Archive for July 11th, 2005

The trick is in the law by Teodoro Petkoff

July 11, 2005


Today’s Tal Cual Editorial explains to us what Daniel explained so well to us last
November about the results in the regional elections and once again in
his most recent post
about how the officialdom takes advantage of its
control over the electoral authorities to simply violate the principle of proportional representation. So, you heard it there first from a blogger, but it is always
useful to review what Petkoff has to say about how the law is being used to cheat in Venezuelan elections.

The trick is in the law by Teodoro
Petkoff
in Tal Cual

An old saying assures us that he who makes the rules establishes how
to cheat. The “trick” in the Venezuelan electoral system is precisely in the
law. The concern for advantageous control by the “officialdom” has left out of
focus the grave problem of the electoral system consecrated in the Suffrage
law, modified later by the Electoral Statues, under the rule of chavismo. Thus,
for the election of collegiate bodies (municipal councils and the legislature),
with this law and this statute, the largest political force-even if it is a
minority, as long as it is the largest minority-always obtains a much larger
number of positions than the proportion of votes it received.

In other words, the current system practically nullifies the principle
of proportional representation and insures that the largest minority has an
over representation in the elected positions. A party with 40% of the votes can
obtain more than 60% of the positions up for grabs.


Let us explain ourselves. In the Suffrage law, approved in 1998, before Chavez,
the mixed German system was established, which states that half the positions
would be elected directly (50%) and the other half by slates-which would allow
that at least half of those elected would represent the proportion of votes
obtained. The positions elected directly by name would be subtracted from those
obtained by slate, with which, at the end of the day, would yield a result
which would be quite proportional to the actual votes. The modification introduced
later, increased the number of positions elected directly to 60% of the total,
without subtracting those elected from the slates and it left open the
possibility of using the trick of the “twins”. That is, the same party splits
its candidates into two parties: with one name it nominates candidates to be
elected directly and with the other name it nominates the slate candidates.
Thus, for example, Chavez’ MVR, with its own name, postulates candidates by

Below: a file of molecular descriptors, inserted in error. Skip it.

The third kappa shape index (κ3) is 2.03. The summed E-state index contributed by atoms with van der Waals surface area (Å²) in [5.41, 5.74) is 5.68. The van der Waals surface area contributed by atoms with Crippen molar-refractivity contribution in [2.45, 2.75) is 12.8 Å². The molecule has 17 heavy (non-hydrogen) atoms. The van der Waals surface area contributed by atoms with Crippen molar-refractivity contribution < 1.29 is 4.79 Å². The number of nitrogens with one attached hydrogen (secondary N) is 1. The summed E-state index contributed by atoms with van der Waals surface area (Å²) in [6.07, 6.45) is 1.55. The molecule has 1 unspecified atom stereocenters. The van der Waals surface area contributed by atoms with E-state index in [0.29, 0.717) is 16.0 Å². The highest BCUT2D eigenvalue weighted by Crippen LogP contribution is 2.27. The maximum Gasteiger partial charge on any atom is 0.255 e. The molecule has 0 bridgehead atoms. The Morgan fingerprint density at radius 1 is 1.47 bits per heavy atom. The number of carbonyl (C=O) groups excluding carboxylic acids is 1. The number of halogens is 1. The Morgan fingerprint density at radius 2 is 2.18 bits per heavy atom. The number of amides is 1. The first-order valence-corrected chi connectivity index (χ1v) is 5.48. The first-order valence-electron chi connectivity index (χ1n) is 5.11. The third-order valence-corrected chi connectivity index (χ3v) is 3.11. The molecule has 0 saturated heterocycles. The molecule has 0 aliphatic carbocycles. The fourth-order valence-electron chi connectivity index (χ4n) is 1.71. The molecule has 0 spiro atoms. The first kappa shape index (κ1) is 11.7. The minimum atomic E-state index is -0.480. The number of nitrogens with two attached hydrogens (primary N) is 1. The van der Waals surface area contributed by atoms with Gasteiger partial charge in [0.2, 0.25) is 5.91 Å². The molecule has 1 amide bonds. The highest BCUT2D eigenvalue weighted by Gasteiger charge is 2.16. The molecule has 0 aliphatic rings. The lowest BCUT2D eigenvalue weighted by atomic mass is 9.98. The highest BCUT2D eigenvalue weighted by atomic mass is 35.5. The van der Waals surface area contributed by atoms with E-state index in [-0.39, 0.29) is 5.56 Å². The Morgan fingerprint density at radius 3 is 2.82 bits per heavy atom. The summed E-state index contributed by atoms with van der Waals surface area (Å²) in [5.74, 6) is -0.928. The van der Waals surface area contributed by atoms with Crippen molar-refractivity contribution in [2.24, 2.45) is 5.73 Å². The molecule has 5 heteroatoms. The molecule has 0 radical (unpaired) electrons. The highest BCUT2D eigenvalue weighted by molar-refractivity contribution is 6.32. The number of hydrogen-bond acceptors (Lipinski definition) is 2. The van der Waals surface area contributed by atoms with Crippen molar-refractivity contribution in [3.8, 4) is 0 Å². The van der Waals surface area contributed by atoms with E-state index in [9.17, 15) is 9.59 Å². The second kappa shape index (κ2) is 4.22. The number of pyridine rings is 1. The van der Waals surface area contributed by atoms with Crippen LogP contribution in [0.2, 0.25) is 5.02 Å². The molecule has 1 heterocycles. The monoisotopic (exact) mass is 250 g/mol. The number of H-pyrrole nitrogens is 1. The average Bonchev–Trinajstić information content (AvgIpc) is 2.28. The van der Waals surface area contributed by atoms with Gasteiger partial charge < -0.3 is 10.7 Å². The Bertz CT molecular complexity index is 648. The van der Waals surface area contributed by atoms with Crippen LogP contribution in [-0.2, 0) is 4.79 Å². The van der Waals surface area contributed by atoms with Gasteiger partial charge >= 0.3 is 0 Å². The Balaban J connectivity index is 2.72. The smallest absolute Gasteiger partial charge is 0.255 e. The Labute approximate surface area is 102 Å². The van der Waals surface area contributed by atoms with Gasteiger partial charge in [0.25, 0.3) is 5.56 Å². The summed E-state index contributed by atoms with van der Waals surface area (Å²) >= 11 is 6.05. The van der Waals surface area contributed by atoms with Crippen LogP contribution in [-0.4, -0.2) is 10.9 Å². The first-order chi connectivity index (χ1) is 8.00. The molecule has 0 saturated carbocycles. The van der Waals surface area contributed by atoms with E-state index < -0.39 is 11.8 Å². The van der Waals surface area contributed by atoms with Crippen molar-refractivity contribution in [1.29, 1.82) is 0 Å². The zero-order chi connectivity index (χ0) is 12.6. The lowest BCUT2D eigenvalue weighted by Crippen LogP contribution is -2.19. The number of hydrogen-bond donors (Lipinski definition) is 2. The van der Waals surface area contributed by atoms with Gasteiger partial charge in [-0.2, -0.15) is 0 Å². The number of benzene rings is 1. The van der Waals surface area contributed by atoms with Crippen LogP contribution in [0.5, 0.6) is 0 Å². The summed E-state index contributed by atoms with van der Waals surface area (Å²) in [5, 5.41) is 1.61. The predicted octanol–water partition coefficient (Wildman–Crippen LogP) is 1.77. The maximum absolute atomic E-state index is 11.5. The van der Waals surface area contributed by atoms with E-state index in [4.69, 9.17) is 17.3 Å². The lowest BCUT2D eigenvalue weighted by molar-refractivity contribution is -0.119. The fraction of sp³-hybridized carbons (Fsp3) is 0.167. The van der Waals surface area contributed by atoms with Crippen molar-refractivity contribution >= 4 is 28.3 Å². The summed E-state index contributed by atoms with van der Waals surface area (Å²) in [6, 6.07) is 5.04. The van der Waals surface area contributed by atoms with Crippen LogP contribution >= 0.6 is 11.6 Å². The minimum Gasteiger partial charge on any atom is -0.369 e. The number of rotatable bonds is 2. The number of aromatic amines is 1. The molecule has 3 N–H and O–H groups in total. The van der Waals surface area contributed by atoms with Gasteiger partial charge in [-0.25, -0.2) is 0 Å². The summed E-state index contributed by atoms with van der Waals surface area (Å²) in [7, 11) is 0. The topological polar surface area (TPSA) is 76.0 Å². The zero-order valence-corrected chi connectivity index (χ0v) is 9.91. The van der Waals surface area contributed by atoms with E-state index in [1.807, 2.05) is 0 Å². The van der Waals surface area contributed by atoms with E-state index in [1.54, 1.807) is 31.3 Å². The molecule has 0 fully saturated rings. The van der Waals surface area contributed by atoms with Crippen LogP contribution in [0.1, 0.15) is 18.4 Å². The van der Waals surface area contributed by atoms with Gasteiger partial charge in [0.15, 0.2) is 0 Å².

slate and with the name UVE, its “twin”, it nominates those to be elected
directly. Given that they are the number one political force, they can obtain,
in theory, all of the nominal positions (60%9 of the total, by winning in all
of the electoral circuits and, besides these, the proportion corresponding to
the elected positions by slate, from which the positions elected directly are no
longer subtracted.

The Germans, who invented the mixed system, introduced the corrections so that it
would be impossible use the “twins”. The Mexicans made the same correction (the
PRI became well known for the trick of the twins) recently to block the PRI
from taking advantage of the ability to “make twins”


Of course, the trick works if the Electoral Board, the CNE does not declare the
identity of the “twin” parties, but the electoral organization has nothing in
the law that forces it to do it and in some cases, as long as the law is not
modified, the same political sector can act through clearly distinct political
parties, in order to sidestep any objections. Thus, for example, in the elections
for regional legislative councils, Chavez’ MVR “twinned” itself with Podemos,
which was obviously a different party. However, now Chavez’ MVR has its own
twin wild card party, UVE, created by it in order to do without its electoral partners and
legalized in a very sloppy way by the CNE. An impartial CNE would have
prohibited such a coarse trick.

The
Suffrage law needs to be modified so as to reestablish proportional representation
and insure with it truly democratic elections, from which truly collegiate
bodies may arise, which are truly representative of national opinion.

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